Drafts as reference material or to cite them other than as Drafts as reference material or to cite them other than as
"work in progress." "work in progress."
To view the entire list of current Internet-Drafts, please check The list of current Internet-Drafts can be accessed at
the "1id-abstracts.txt" listing contained in the Internet-Drafts http://www.ietf.org/ietf/1id-abstracts.txt
Shadow Directories on ftp.is.co.za (Africa), ftp.nordu.net
(Northern Europe), ftp.nis.garr.it (Southern Europe), The list of Internet-Draft Shadow Directories can be accessed at
munnari.oz.au (Pacific Rim), ftp.ietf.org (US East Coast), or http://www.ietf.org/shadow.html.
ftp.isi.edu (US West Coast).
Abstract: Abstract:
========= =========
This document describes a DNS Resource Record which specifies This document describes a DNS Resource Record (RR) which specifies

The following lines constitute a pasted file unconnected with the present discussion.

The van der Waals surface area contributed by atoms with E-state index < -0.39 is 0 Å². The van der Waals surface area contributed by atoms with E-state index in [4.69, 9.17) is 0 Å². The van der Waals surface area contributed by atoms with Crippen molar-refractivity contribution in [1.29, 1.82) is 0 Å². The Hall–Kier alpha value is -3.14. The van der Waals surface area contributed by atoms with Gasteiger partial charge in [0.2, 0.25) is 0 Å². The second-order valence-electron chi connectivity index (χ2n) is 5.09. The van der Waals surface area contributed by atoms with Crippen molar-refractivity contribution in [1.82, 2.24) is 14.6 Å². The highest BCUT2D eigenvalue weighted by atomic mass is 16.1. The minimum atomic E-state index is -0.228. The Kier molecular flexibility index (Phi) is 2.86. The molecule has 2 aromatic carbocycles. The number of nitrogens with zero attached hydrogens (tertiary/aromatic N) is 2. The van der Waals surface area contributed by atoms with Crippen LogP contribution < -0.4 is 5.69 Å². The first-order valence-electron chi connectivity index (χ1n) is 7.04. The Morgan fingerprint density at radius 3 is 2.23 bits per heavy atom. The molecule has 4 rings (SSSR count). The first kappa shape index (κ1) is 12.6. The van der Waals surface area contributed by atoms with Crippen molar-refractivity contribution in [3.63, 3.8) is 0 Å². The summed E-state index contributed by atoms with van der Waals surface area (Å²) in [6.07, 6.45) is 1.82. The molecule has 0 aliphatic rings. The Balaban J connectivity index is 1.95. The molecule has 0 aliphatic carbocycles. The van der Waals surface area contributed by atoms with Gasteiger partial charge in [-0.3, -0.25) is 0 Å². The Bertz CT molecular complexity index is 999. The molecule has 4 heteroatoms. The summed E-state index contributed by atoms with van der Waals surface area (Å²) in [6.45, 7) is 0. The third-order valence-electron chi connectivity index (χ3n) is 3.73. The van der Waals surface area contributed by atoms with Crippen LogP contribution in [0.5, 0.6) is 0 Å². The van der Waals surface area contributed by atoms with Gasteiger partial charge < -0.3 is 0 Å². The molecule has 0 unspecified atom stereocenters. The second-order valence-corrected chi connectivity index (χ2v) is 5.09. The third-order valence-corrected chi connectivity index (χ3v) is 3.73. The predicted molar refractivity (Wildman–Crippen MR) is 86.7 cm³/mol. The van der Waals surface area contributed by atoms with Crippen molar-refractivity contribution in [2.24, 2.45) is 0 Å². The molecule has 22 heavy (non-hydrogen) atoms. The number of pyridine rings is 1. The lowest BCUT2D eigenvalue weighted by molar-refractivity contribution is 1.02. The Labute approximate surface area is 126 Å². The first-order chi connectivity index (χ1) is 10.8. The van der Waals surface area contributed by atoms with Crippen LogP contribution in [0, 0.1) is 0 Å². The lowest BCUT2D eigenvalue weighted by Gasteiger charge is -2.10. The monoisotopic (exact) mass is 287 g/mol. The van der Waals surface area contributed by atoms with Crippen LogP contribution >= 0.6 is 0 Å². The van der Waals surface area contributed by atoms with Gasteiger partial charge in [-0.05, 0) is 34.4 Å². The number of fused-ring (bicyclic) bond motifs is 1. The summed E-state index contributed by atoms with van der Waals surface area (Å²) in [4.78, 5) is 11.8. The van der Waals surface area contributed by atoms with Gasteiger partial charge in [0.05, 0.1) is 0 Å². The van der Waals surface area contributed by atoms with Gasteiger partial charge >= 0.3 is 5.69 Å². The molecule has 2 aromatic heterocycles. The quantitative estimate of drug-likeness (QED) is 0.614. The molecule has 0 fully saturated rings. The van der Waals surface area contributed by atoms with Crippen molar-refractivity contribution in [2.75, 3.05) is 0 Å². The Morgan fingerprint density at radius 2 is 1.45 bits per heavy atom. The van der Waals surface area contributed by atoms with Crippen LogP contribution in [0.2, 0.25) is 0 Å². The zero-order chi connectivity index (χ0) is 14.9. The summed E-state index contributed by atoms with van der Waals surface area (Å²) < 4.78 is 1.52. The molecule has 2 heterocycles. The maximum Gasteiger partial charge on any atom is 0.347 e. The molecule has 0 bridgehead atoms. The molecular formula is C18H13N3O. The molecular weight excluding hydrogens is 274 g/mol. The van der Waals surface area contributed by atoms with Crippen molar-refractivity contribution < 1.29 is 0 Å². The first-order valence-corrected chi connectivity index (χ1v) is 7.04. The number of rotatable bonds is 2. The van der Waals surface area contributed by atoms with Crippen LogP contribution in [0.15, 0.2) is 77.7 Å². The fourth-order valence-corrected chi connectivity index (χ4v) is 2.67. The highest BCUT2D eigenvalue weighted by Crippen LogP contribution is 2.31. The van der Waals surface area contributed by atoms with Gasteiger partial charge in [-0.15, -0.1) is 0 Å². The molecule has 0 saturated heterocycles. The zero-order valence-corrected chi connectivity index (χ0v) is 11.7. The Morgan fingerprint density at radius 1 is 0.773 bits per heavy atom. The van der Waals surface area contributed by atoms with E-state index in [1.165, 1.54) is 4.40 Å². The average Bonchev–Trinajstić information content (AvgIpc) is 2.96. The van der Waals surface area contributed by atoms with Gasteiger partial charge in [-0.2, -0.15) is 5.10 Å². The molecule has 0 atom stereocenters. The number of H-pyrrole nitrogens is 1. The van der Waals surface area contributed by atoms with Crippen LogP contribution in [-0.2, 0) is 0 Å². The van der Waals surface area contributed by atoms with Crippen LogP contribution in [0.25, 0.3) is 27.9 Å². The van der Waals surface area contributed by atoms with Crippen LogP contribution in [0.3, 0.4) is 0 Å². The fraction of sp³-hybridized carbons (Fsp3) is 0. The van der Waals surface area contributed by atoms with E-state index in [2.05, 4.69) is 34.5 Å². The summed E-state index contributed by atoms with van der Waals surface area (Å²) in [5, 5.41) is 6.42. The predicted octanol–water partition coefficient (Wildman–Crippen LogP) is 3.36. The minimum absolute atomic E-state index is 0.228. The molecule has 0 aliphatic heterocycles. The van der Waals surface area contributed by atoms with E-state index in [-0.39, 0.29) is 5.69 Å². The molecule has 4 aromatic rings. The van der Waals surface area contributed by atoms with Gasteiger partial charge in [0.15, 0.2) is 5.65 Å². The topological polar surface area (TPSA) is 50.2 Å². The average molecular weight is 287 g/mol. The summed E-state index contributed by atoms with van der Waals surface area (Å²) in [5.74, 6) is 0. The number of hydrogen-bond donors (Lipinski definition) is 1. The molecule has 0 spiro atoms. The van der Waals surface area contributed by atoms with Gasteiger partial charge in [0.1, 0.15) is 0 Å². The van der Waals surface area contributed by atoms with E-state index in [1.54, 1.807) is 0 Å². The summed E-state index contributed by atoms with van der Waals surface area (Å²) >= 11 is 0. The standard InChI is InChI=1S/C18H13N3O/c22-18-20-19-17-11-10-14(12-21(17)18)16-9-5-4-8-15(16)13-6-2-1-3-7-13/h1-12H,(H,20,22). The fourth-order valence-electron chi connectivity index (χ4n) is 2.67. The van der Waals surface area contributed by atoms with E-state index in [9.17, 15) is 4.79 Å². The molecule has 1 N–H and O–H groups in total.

a rewrite rule that, when applied to an existing string a rewrite rule that, when applied to an existing string,
will produce a new domain. Reasons for rewriting a domain will produce a new domain. Reasons for rewriting a domain
vary from URN Resource Discovery Systems to moving out of date vary from URN Resource Discovery Systems to moving out-of-date
services to new domains. services to new domains.
This document updates the portions of RFC2168 specifically This document updates those portions of RFC2168 specifically
dealing with the definition of the NAPTR record. dealing with the definition of the NAPTR record.
Introduction: Introduction: